|Phoenix Union High School|
|512 East Van Buren
|Type||Public secondary school|
|Color(s)||Green and gold|
Phoenix Union High School Historic District
|Location||512 E Van Buren, Phoenix, Arizona|
|Area||18 acres (7.3 ha)|
|Architect||Norman F. Marsh, et al.|
|Architectural style||Beaux Arts, Renaissance, Mission/Spanish Revival|
|NRHP reference #||82002085|
|Added to NRHP||July 15, 1982|
School segregation in the Phoenix Union High School District began, following anti-African American sentiments that increased after World War I. A "Department for Colored Students" was established at a rear room of PUHS's Commercial Building in 1918, with one teacher. The school's African American students were then housed in two small cottages that was separated from the PUHS campus by an irrigation ditch.
School segregation persisted until 1954, a year after a judge at the Maricopa County Superior Court struck down school segregation in Phoenix high schools as unconstitutional, in the case Phillips vs. Phoenix Union High Schools and Junior College District.
Phoenix Union High School District's website makes few references to the school's segregated past, merely stating that Carver High was built to accommodate the district's African American population, and stating the school was closed, following integration.
The school's African American and Hispanic population increased during the 1950s and 1960s. By 1970, the school's White population fell to 19.3% of the student body, becoming a majority minority school, but the school's ethnic minorities had little say in determining and conducting education at the school. Meanwhile, violence between the school's Hispanic and African American population eventually played a large role in everyday school life, with each side blaming the other side.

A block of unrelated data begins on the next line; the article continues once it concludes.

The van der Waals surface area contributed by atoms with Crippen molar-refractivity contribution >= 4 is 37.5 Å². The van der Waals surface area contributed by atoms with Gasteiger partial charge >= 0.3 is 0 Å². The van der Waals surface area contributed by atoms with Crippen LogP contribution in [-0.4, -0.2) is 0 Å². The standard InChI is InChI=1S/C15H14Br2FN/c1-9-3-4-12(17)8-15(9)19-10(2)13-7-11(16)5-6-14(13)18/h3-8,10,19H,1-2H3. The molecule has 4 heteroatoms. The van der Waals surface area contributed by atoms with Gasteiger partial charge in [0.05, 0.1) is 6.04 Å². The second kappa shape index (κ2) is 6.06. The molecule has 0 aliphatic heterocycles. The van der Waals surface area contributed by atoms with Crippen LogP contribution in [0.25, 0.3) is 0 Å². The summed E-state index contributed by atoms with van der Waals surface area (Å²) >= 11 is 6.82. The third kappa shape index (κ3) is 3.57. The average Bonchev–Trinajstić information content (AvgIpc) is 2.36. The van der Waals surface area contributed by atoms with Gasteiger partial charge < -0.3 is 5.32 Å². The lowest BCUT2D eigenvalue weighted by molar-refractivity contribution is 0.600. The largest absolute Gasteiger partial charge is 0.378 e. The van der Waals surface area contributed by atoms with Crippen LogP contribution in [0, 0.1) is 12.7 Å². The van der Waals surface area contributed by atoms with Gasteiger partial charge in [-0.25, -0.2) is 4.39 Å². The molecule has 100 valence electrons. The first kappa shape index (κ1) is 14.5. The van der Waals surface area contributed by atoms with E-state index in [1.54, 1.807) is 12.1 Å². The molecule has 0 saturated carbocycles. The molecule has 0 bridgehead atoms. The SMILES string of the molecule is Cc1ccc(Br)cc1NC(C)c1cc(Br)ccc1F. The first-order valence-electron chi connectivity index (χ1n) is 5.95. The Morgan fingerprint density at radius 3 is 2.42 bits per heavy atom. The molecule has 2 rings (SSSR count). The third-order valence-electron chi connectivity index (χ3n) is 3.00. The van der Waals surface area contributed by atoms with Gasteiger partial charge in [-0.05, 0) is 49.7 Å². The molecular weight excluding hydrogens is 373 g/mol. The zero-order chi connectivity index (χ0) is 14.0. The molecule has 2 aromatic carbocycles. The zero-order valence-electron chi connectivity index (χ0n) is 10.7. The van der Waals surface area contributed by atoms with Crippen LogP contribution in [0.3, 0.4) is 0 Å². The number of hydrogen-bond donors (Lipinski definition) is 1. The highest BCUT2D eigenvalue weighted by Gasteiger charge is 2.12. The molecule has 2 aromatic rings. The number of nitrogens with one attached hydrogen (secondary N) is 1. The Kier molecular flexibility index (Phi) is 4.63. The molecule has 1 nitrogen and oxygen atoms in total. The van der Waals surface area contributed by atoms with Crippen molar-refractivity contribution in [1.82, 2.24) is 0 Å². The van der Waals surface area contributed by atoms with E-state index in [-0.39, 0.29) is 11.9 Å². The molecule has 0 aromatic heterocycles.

In October 1970, Chicano leaders in Phoenix called for a boycott of the school, as a way to voice concerns over school security and educational quality.
Items showcasing the school's history are on display at the school's former Administration Building, now known as the Virginia G. Piper Auditorium.
Phoenix voters passed a bond to purchase the Churchill Mansion near 5th Avenue and Van Buren in 1897, and convert it into the Phoenix Union High School. The school campus sits on a former residential area, bordered in part by two arterial streets, which was a factor in its selection as the site for PUHS. The school also affected later developmental patterns in the area.
The school campus was later remodeled and enlarged in 1899 and 1910, respectively. The school campus consists of nine buildings, of different architectural styles, and includes a stadium with a track and football field. The school's gymnasium, built in 1941, was noted to have a lamella wooden roof that is the only such gymnasium roof known to exist in Arizona.
Following the school's closure, portions of the school's former campus served as the site of Phoenix's municipal court, until the courts moved into a new court complex built next to the city hall. The campus now houses University of Arizona's medical school campus in Phoenix.
The school was noted for having a large student body. In 1964, 6,320 students attended the school. In 1965 alone, more than 1,000 students graduated from the school. The school's student body declined from 1964, reaching 1,129 by 1981.
The school's football team was considered to be a powerhouse in Arizona, winning 25 state championships before the school's closure, including nine consecutive state titles from 1920 to 1928.
A high number of students enrolled at the school was seen as a reason behind its dominance.
At mid-century, state law mandated segregation in the elementary schools but made it optional in the high schools.